Aconite (Aconitum napellus): As poisonous as it is showy

During this summer, on some walks in the mountains, we have come across this beautiful flower, Aconite. There is a temptation to cut a few for a vase at home for their striking flower heads. However, behind its beauty it hides one of the most toxic substances known in vegetables. We usually talk about plant care. On this occasion, however, we are going to talk about the care that must be taken, which is not the same. We present you the Common Aconite or Aconitum napellus .


It belongs to the Ranunculáceas family. Like almost any plant, the normal thing is to find a genus that includes many species that share morphological characteristics that the “taxonomists” end up grouping. Aconite was not going to be any different and hundreds of species of this plant are known. However, the one we have found this summer walking through the mountains has been the common Aconite or known by the scientific name of Aconitum napellus .

It is a very recognizable monkshood since its inflorescences are very very striking for several reasons. They are elongated inflorescences with heights of up to one meter (although the average is less, between 50 and 75 cm). Its intense purple color stands out from the rest of the mountain plants, which are usually heather, juniper, mountain blueberry … and an endless number of creeping high-altitude shrubs where trees are becoming scarce.

Aconite leaves are also very characteristic



As we have just mentioned, they are found in mountain climates up to 2000 meters of altitude throughout Europe. In Spain, the typical areas are the Cantabrian mountain range, the Pyrenees, the Sierra de Granada (Betic System), in the Sierra de Madrid (Central System) … In the Mediterranean mountain areas it does not grow. It is always easy to find it in very humid areas and especially near water courses of great purity (springs, streams and mountain springs). In fact, it shares this same characteristic with the appreciated watercress .

There is a very famous saying about it, widely used in the mountain areas of Palencia and the Pyrenees (that we know) that is:

You who catch the watercress, beware of the napelo …

… Diverting us from the proximity of these two plants when growing in cold-temperate mountain areas with upwellings and very pure water courses.


One of the reasons why this plant is so well known is precisely this. Its EXTREME toxicity . As with oleanders in the Mediterranean, in the mountain areas of almost all of Europe we find this deadly beauty. And what parts of the plant are toxic. ALL. In its internal composition, the plant has significant amounts of a terpene alkaloid called aconitine , so obviously named after being isolated and discovered in plants of this genus (I don’t dare say if it was exactly discovered in Aconitum napellus ).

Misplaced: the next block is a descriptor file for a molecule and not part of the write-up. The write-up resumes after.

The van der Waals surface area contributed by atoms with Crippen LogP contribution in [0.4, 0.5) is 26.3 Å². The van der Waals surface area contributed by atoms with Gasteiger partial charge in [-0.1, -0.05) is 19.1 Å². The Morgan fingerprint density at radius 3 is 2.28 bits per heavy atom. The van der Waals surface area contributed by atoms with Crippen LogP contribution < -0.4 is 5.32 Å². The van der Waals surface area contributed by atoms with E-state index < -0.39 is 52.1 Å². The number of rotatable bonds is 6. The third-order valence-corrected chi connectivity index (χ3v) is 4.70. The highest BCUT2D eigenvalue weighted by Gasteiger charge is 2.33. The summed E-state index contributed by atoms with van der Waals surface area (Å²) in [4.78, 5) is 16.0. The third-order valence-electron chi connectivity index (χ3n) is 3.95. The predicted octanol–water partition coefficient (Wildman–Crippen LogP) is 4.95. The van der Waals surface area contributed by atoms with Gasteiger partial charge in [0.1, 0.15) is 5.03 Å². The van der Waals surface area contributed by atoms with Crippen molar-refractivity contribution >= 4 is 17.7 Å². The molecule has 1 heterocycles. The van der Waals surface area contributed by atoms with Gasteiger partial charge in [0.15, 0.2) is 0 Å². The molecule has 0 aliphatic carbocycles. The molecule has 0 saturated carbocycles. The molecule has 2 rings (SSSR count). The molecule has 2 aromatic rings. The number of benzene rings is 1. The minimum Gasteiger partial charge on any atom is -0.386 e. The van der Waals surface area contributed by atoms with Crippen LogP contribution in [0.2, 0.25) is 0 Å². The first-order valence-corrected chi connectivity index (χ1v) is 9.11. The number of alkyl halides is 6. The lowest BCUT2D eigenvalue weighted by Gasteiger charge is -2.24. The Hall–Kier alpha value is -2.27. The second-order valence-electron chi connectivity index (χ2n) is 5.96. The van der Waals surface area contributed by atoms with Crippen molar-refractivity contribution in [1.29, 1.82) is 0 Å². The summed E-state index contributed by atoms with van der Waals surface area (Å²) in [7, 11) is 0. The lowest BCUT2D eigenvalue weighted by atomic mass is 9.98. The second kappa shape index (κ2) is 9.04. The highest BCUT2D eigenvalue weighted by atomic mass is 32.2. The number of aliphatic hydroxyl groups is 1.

[alert style = »red»] All parts of the plant (flowers, stem and especially the root) are toxic [/ alert]Aconitine affects the nervous system by opening the sodium ion channels of nerve cells. It produces a very severe symptomatic picture in which several symptoms are linked as the victim’s condition worsens. Sensation of anesthesia, sweating, feeling cold, nausea, vomiting, cramps, diarrhea. Itching of the tongue, lips, blurred vision, slow and weak pulse, drop in blood pressure, abnormal breathing, seizures and finally respiratory arrest or ventricular fibrillation ( extracted from Wikipedia ).


This is a question that I toss into the air rather than give you a concrete answer. I discovered this plant at an altitude of about 2000 m in a mountain climate in the middle of August. He had won nearby by grazing. At that moment it occurred to me that a cow, or a horse could perfectly uproot and eat it. Observing, cattle completely avoid this plant with such extreme neatness that they seem to be aware of its toxicity on a human level. We know that it is a genetic issue and rarely (purely accidental cases) we will have animals poisoned by aconite.


The seeds are sold, and of course, nothing prevents you from collecting some plants and reproducing them in your garden. They are beautiful but … The World Health Organization (WHO) declared this plant prohibited for medicinal use due to its high toxicity at low doses. Remember that 3-4 grams of the root (for example) are deadly for a healthy adult. Therefore:

  • If you use your garden from a purely ornamental point of view.
  • You have no pets or animals nearby (cats and dogs tend to purge themselves “with what they catch”).
  • If you don’t have kids
  • Always garden with gloves as a precaution.


With this we get into a somewhat cumbersome and very very dangerous terrain. You can even see homeopathic “recipes” with aconitine … What do you want us to tell you … No matter how infinitesimal the dose … anyway … As a curiosity , we have found a historical compilation of “recipes” with aconite to treat diseases during the last quarter of the 20th century. XIX. Of course, it has come to have a medicinal application as an antiarrhythmic but as we always appeal to pharmaceutical science and not to home remedies whose result can be fatal.

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